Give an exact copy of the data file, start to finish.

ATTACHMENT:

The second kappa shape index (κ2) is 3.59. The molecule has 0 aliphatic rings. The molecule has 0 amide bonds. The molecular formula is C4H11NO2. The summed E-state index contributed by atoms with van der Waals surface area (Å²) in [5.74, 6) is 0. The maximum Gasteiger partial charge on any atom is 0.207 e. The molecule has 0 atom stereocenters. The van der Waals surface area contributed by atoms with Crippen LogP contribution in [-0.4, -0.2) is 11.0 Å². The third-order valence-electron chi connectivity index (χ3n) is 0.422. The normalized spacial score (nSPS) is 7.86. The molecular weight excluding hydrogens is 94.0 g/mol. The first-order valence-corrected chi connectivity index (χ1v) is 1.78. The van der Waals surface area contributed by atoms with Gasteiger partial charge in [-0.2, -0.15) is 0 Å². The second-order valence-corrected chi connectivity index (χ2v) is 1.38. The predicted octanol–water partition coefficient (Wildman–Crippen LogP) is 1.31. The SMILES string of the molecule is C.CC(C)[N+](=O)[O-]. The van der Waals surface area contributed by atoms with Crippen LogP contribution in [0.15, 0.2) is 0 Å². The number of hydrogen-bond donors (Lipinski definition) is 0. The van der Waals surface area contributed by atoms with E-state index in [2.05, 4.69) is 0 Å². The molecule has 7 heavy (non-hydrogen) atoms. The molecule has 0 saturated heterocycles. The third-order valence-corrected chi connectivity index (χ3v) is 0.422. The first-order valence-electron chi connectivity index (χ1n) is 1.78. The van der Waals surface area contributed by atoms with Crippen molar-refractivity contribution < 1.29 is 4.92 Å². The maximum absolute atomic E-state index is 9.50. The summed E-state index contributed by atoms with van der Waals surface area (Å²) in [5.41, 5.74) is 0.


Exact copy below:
The second kappa shape index (κ2) is 3.59. The molecule has 0 aliphatic rings. The molecule has 0 amide bonds. The molecular formula is C4H11NO2. The summed E-state index contributed by atoms with van der Waals surface area (Å²) in [5.74, 6) is 0. The maximum Gasteiger partial charge on any atom is 0.207 e. The molecule has 0 atom stereocenters. The van der Waals surface area contributed by atoms with Crippen LogP contribution in [-0.4, -0.2) is 11.0 Å². The third-order valence-electron chi connectivity index (χ3n) is 0.422. The normalized spacial score (nSPS) is 7.86. The molecular weight excluding hydrogens is 94.0 g/mol. The first-order valence-corrected chi connectivity index (χ1v) is 1.78. The van der Waals surface area contributed by atoms with Gasteiger partial charge in [-0.2, -0.15) is 0 Å². The second-order valence-corrected chi connectivity index (χ2v) is 1.38. The predicted octanol–water partition coefficient (Wildman–Crippen LogP) is 1.31. The SMILES string of the molecule is C.CC(C)[N+](=O)[O-]. The van der Waals surface area contributed by atoms with Crippen LogP contribution in [0.15, 0.2) is 0 Å². The number of hydrogen-bond donors (Lipinski definition) is 0. The van der Waals surface area contributed by atoms with E-state index in [2.05, 4.69) is 0 Å². The molecule has 7 heavy (non-hydrogen) atoms. The molecule has 0 saturated heterocycles. The third-order valence-corrected chi connectivity index (χ3v) is 0.422. The first-order valence-electron chi connectivity index (χ1n) is 1.78. The van der Waals surface area contributed by atoms with Crippen molar-refractivity contribution < 1.29 is 4.92 Å². The maximum absolute atomic E-state index is 9.50. The summed E-state index contributed by atoms with van der Waals surface area (Å²) in [5.41, 5.74) is 0.